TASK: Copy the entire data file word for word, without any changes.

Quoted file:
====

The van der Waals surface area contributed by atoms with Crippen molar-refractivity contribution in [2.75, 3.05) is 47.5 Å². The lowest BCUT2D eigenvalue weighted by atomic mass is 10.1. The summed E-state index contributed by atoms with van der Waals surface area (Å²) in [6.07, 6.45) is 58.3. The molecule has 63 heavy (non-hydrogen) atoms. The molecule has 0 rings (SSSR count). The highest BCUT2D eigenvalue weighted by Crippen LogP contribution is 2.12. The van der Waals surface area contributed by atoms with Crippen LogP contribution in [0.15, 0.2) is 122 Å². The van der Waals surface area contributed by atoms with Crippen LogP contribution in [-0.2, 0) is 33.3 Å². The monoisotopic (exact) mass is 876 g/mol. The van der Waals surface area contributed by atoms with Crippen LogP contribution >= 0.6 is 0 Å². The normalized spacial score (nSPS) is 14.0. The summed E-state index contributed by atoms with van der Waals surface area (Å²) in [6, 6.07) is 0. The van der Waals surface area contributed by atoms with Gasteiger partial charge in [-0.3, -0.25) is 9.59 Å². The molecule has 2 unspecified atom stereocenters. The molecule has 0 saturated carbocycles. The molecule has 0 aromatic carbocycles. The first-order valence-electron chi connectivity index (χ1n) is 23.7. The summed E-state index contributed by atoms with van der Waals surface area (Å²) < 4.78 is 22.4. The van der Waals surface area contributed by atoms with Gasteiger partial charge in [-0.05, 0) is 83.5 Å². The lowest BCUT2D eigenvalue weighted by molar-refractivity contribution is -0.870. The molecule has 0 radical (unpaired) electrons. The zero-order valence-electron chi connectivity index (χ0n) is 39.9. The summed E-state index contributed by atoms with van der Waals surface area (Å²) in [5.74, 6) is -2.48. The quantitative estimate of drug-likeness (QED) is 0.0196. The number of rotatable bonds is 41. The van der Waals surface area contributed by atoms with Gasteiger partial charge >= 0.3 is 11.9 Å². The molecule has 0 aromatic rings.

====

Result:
The van der Waals surface area contributed by atoms with Crippen molar-refractivity contribution in [2.75, 3.05) is 47.5 Å². The lowest BCUT2D eigenvalue weighted by atomic mass is 10.1. The summed E-state index contributed by atoms with van der Waals surface area (Å²) in [6.07, 6.45) is 58.3. The molecule has 63 heavy (non-hydrogen) atoms. The molecule has 0 rings (SSSR count). The highest BCUT2D eigenvalue weighted by Crippen LogP contribution is 2.12. The van der Waals surface area contributed by atoms with Crippen LogP contribution in [0.15, 0.2) is 122 Å². The van der Waals surface area contributed by atoms with Crippen LogP contribution in [-0.2, 0) is 33.3 Å². The monoisotopic (exact) mass is 876 g/mol. The van der Waals surface area contributed by atoms with Crippen LogP contribution >= 0.6 is 0 Å². The normalized spacial score (nSPS) is 14.0. The summed E-state index contributed by atoms with van der Waals surface area (Å²) in [6, 6.07) is 0. The van der Waals surface area contributed by atoms with Gasteiger partial charge in [-0.3, -0.25) is 9.59 Å². The molecule has 2 unspecified atom stereocenters. The molecule has 0 saturated carbocycles. The molecule has 0 aromatic carbocycles. The first-order valence-electron chi connectivity index (χ1n) is 23.7. The summed E-state index contributed by atoms with van der Waals surface area (Å²) < 4.78 is 22.4. The van der Waals surface area contributed by atoms with Gasteiger partial charge in [-0.05, 0) is 83.5 Å². The lowest BCUT2D eigenvalue weighted by molar-refractivity contribution is -0.870. The molecule has 0 radical (unpaired) electrons. The zero-order valence-electron chi connectivity index (χ0n) is 39.9. The summed E-state index contributed by atoms with van der Waals surface area (Å²) in [5.74, 6) is -2.48. The quantitative estimate of drug-likeness (QED) is 0.0196. The number of rotatable bonds is 41. The van der Waals surface area contributed by atoms with Gasteiger partial charge >= 0.3 is 11.9 Å². The molecule has 0 aromatic rings.